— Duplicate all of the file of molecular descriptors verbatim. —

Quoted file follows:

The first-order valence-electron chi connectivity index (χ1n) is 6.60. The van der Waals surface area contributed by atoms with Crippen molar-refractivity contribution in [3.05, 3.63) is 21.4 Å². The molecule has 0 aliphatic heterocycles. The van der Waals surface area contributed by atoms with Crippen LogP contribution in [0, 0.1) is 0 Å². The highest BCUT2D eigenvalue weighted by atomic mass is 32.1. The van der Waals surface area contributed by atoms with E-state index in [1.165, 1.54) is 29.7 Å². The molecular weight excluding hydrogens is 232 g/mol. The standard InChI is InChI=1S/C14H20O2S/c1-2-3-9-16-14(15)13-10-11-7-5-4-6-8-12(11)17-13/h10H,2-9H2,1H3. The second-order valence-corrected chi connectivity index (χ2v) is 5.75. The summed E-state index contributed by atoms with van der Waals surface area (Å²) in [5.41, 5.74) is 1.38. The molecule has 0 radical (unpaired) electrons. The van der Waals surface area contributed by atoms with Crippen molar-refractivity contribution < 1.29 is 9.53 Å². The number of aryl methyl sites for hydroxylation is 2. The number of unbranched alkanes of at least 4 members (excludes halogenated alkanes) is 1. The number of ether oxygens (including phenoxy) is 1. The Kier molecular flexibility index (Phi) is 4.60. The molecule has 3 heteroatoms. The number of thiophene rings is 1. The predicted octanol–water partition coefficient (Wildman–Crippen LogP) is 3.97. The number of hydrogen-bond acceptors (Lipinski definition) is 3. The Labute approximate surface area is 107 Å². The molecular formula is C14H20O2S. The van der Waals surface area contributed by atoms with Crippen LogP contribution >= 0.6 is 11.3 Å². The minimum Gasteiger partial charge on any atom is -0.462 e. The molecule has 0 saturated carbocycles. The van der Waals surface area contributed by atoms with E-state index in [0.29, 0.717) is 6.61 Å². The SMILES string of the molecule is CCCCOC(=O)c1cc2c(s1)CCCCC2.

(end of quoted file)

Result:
The first-order valence-electron chi connectivity index (χ1n) is 6.60. The van der Waals surface area contributed by atoms with Crippen molar-refractivity contribution in [3.05, 3.63) is 21.4 Å². The molecule has 0 aliphatic heterocycles. The van der Waals surface area contributed by atoms with Crippen LogP contribution in [0, 0.1) is 0 Å². The highest BCUT2D eigenvalue weighted by atomic mass is 32.1. The van der Waals surface area contributed by atoms with E-state index in [1.165, 1.54) is 29.7 Å². The molecular weight excluding hydrogens is 232 g/mol. The standard InChI is InChI=1S/C14H20O2S/c1-2-3-9-16-14(15)13-10-11-7-5-4-6-8-12(11)17-13/h10H,2-9H2,1H3. The second-order valence-corrected chi connectivity index (χ2v) is 5.75. The summed E-state index contributed by atoms with van der Waals surface area (Å²) in [5.41, 5.74) is 1.38. The molecule has 0 radical (unpaired) electrons. The van der Waals surface area contributed by atoms with Crippen molar-refractivity contribution < 1.29 is 9.53 Å². The number of aryl methyl sites for hydroxylation is 2. The number of unbranched alkanes of at least 4 members (excludes halogenated alkanes) is 1. The number of ether oxygens (including phenoxy) is 1. The Kier molecular flexibility index (Phi) is 4.60. The molecule has 3 heteroatoms. The number of thiophene rings is 1. The predicted octanol–water partition coefficient (Wildman–Crippen LogP) is 3.97. The number of hydrogen-bond acceptors (Lipinski definition) is 3. The Labute approximate surface area is 107 Å². The molecular formula is C14H20O2S. The van der Waals surface area contributed by atoms with Crippen LogP contribution >= 0.6 is 11.3 Å². The minimum Gasteiger partial charge on any atom is -0.462 e. The molecule has 0 saturated carbocycles. The van der Waals surface area contributed by atoms with E-state index in [0.29, 0.717) is 6.61 Å². The SMILES string of the molecule is CCCCOC(=O)c1cc2c(s1)CCCCC2.